The martial application advised by Takuan took a piece of insight from the Buddhist toolkit and applied it to war training. It is a powerful tool. We can still use it for that purpose.
But we cannot simply reverse this process. The re-interpolation of this piece of practical, fighting advice – the cultivation of “No-mind,” from martial arts back to the religious, liberative application of inner cultivation, as if it could function as complete spiritual practice – is an error.
Practicing open, non-fixated, live awareness is essential for high performance in any demanding field, as any NASCAR driver could tell you.
Non-obstruction as a single practice path, for all its benefits, cannot lead to the fulfillment of our human potential.
Interpretation 4: Emptiness as No-Self and Interdependence
This fourth way that “Emptiness” has been interpreted diverges most from our ordinary way of thinking. When the Heart Sutra says “form is emptiness, emptiness is form” it doesn’t really communicate anything if you have not studied this. Here is a martial example:
Meir Shahar in “The Shaolin Monastery: History, Religion, and the Chinese Martial Arts” writes: “Douglas Wile has demonstrated that this view was shared by …16thcentury military expert, Tang Shunzhi (1507 – 1560): ”
The reason for postures in the martial arts is to facilitate transformations. Forms contain fixed postures, but in actual practice there are no fixed postures. When applied they become fluid, but still maintain their structural characteristics.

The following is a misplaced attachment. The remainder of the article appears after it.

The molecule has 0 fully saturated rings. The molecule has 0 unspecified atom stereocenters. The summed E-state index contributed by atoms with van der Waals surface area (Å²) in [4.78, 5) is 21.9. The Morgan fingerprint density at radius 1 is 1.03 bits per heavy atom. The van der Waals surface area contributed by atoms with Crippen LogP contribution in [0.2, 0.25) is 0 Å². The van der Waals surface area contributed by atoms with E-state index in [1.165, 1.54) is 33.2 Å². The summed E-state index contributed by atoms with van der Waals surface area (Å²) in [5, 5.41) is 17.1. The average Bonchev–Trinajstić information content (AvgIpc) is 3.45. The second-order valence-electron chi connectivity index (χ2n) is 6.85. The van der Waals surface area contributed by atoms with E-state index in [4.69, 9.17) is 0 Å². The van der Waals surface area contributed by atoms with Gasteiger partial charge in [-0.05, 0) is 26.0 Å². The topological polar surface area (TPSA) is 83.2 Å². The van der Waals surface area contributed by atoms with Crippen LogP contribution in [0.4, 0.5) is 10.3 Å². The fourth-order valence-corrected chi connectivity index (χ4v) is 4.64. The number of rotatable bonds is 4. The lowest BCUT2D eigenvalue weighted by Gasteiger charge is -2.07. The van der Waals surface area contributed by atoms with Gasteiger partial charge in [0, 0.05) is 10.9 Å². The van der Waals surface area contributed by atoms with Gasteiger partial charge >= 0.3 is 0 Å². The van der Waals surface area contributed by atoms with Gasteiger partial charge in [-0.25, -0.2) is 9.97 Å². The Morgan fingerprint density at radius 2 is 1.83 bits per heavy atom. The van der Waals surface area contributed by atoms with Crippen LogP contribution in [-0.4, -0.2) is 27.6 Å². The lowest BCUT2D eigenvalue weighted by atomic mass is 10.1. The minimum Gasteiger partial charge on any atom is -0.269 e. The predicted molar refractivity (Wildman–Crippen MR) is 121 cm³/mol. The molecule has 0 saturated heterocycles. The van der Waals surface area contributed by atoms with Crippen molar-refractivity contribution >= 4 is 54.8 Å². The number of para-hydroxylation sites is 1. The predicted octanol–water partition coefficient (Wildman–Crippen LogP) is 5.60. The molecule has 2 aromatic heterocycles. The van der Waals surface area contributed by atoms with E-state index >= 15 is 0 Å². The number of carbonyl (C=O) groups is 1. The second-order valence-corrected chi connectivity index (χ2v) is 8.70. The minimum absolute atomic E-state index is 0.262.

Things change. Things take shape, and shift. They are real. But they vanish and become something else.
What is it that changes? What makes things change? We can see a form – Where does it come from and where does it go when it has vanished? Is change predictable? Is it meaningful?
How do we initiate change within ourselves and how does that affect the world around us? Given that we and the world around us are changing all the time, how do we make the best of it?
What if understanding change and impermanence are not fundamentally about losing the things we like? What if they give us the way to fulfill our humanity?
These questions are very close to the cause and effect premise of martial arts: Train well and get the results you want.
How far can we take that premise?
The mark of achievement of a fully accomplished martial artist is this: they can go beyond experiencing the immanence of every moment, beyond responding to the opportunities and dangers in every permutation of reality before they emerge, to the ability to get ahead of the event horizon – so that they can catalyze the sequence of actions that are most propitious for them and their cause.
That level of achievement is an ideal. To approach it requires an understanding of emptiness as “no-self-nature” and “interdependence” at once.
The practice of this is a highly technical, intellectually challenging technique for changing your mind and your world. The intellectual effort in this tradition is cultivated on the basis of a loving heart – you learn to see clearly that beings are suffering, you are so moved you take personal responsibility to help them, you realize that you are unable to do it with your current skills and capacity, and you vow to do whatever you need to do to get the ability you need to help them, from the bottom of your heart. It is not an intellectual exercise, but it makes use of intellectual insights to reach its goal.
I want to outline just a little bit about this, so that it will stand in contrast to martial applications that use some of the same language, but with a different understanding and objectives.